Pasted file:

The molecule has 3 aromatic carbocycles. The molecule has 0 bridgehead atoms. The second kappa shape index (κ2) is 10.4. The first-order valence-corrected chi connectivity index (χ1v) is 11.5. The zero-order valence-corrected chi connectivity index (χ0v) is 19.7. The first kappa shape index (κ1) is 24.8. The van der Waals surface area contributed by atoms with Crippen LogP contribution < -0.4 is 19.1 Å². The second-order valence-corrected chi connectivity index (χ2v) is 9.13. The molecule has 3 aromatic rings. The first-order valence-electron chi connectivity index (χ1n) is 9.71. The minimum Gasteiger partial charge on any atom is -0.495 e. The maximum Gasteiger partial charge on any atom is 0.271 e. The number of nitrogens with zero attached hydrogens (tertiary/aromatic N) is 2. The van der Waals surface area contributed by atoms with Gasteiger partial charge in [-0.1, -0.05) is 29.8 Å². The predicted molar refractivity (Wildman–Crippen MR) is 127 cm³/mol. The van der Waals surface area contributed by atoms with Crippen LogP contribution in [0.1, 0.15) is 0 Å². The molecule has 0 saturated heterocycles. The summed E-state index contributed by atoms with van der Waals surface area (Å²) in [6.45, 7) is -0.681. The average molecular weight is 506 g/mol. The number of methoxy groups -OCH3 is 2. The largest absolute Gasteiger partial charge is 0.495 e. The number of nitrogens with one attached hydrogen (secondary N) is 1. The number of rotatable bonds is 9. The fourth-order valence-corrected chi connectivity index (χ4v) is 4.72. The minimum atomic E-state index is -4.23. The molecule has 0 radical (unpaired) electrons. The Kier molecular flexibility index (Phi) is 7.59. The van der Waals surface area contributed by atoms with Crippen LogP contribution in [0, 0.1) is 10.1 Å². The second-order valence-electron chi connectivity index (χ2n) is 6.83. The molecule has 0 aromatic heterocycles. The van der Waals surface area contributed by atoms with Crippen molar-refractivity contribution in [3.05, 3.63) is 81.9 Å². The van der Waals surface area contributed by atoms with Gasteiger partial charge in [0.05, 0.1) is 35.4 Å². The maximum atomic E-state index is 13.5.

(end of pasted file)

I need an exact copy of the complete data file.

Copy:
The molecule has 3 aromatic carbocycles. The molecule has 0 bridgehead atoms. The second kappa shape index (κ2) is 10.4. The first-order valence-corrected chi connectivity index (χ1v) is 11.5. The zero-order valence-corrected chi connectivity index (χ0v) is 19.7. The first kappa shape index (κ1) is 24.8. The van der Waals surface area contributed by atoms with Crippen LogP contribution < -0.4 is 19.1 Å². The second-order valence-corrected chi connectivity index (χ2v) is 9.13. The molecule has 3 aromatic rings. The first-order valence-electron chi connectivity index (χ1n) is 9.71. The minimum Gasteiger partial charge on any atom is -0.495 e. The maximum Gasteiger partial charge on any atom is 0.271 e. The number of nitrogens with zero attached hydrogens (tertiary/aromatic N) is 2. The van der Waals surface area contributed by atoms with Gasteiger partial charge in [-0.1, -0.05) is 29.8 Å². The predicted molar refractivity (Wildman–Crippen MR) is 127 cm³/mol. The van der Waals surface area contributed by atoms with Crippen LogP contribution in [0.1, 0.15) is 0 Å². The molecule has 0 saturated heterocycles. The summed E-state index contributed by atoms with van der Waals surface area (Å²) in [6.45, 7) is -0.681. The average molecular weight is 506 g/mol. The number of methoxy groups -OCH3 is 2. The largest absolute Gasteiger partial charge is 0.495 e. The number of nitrogens with one attached hydrogen (secondary N) is 1. The number of rotatable bonds is 9. The fourth-order valence-corrected chi connectivity index (χ4v) is 4.72. The minimum atomic E-state index is -4.23. The molecule has 0 radical (unpaired) electrons. The Kier molecular flexibility index (Phi) is 7.59. The van der Waals surface area contributed by atoms with Crippen LogP contribution in [0, 0.1) is 10.1 Å². The second-order valence-electron chi connectivity index (χ2n) is 6.83. The molecule has 0 aromatic heterocycles. The van der Waals surface area contributed by atoms with Crippen molar-refractivity contribution in [3.05, 3.63) is 81.9 Å². The van der Waals surface area contributed by atoms with Gasteiger partial charge in [0.05, 0.1) is 35.4 Å². The maximum atomic E-state index is 13.5.